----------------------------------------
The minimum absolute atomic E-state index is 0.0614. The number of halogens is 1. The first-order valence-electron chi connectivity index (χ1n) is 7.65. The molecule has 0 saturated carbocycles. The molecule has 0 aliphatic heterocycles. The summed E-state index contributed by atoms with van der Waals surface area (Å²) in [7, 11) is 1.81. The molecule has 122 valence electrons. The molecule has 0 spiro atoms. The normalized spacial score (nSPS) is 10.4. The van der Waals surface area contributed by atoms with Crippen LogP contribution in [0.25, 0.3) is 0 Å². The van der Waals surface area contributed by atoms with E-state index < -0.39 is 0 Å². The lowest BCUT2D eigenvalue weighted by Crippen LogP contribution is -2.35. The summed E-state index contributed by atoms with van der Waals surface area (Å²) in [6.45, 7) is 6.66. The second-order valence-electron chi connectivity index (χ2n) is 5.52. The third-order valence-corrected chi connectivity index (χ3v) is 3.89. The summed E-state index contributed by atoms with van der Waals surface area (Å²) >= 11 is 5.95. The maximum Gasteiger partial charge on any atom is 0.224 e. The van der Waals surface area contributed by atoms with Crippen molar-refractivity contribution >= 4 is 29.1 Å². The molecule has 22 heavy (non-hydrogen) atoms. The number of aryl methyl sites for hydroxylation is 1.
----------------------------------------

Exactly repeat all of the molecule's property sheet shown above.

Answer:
The minimum absolute atomic E-state index is 0.0614. The number of halogens is 1. The first-order valence-electron chi connectivity index (χ1n) is 7.65. The molecule has 0 saturated carbocycles. The molecule has 0 aliphatic heterocycles. The summed E-state index contributed by atoms with van der Waals surface area (Å²) in [7, 11) is 1.81. The molecule has 122 valence electrons. The molecule has 0 spiro atoms. The normalized spacial score (nSPS) is 10.4. The van der Waals surface area contributed by atoms with Crippen LogP contribution in [0.25, 0.3) is 0 Å². The van der Waals surface area contributed by atoms with E-state index < -0.39 is 0 Å². The lowest BCUT2D eigenvalue weighted by Crippen LogP contribution is -2.35. The summed E-state index contributed by atoms with van der Waals surface area (Å²) in [6.45, 7) is 6.66. The second-order valence-electron chi connectivity index (χ2n) is 5.52. The third-order valence-corrected chi connectivity index (χ3v) is 3.89. The summed E-state index contributed by atoms with van der Waals surface area (Å²) >= 11 is 5.95. The maximum Gasteiger partial charge on any atom is 0.224 e. The van der Waals surface area contributed by atoms with Crippen molar-refractivity contribution >= 4 is 29.1 Å². The molecule has 22 heavy (non-hydrogen) atoms. The number of aryl methyl sites for hydroxylation is 1.